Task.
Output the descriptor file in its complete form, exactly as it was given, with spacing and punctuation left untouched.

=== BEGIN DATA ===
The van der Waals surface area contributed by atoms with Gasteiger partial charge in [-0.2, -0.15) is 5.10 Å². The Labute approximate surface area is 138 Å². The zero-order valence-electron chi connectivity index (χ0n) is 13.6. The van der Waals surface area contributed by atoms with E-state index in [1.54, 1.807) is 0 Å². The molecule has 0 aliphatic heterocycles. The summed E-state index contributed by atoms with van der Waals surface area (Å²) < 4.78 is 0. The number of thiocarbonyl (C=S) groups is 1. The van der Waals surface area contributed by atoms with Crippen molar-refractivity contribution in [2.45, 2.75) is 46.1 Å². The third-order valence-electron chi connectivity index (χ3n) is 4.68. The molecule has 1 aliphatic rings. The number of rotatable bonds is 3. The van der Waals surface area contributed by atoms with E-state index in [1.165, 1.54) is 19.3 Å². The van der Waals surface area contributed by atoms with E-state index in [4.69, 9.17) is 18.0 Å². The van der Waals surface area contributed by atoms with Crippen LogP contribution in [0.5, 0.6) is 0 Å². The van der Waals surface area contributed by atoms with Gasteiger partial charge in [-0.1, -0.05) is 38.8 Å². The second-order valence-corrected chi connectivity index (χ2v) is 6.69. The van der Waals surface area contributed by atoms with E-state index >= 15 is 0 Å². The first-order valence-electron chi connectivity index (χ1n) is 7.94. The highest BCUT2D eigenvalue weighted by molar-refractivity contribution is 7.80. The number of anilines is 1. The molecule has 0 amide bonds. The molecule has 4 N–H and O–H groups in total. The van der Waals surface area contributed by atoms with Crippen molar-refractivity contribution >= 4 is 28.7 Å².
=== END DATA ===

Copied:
The van der Waals surface area contributed by atoms with Gasteiger partial charge in [-0.2, -0.15) is 5.10 Å². The Labute approximate surface area is 138 Å². The zero-order valence-electron chi connectivity index (χ0n) is 13.6. The van der Waals surface area contributed by atoms with E-state index in [1.54, 1.807) is 0 Å². The molecule has 0 aliphatic heterocycles. The summed E-state index contributed by atoms with van der Waals surface area (Å²) < 4.78 is 0. The number of thiocarbonyl (C=S) groups is 1. The van der Waals surface area contributed by atoms with Crippen molar-refractivity contribution in [2.45, 2.75) is 46.1 Å². The third-order valence-electron chi connectivity index (χ3n) is 4.68. The molecule has 1 aliphatic rings. The number of rotatable bonds is 3. The van der Waals surface area contributed by atoms with E-state index in [1.165, 1.54) is 19.3 Å². The van der Waals surface area contributed by atoms with E-state index in [4.69, 9.17) is 18.0 Å². The van der Waals surface area contributed by atoms with Crippen LogP contribution in [0.5, 0.6) is 0 Å². The van der Waals surface area contributed by atoms with Gasteiger partial charge in [-0.1, -0.05) is 38.8 Å². The second-order valence-corrected chi connectivity index (χ2v) is 6.69. The van der Waals surface area contributed by atoms with E-state index >= 15 is 0 Å². The first-order valence-electron chi connectivity index (χ1n) is 7.94. The highest BCUT2D eigenvalue weighted by molar-refractivity contribution is 7.80. The number of anilines is 1. The molecule has 0 amide bonds. The molecule has 4 N–H and O–H groups in total. The van der Waals surface area contributed by atoms with Crippen molar-refractivity contribution >= 4 is 28.7 Å².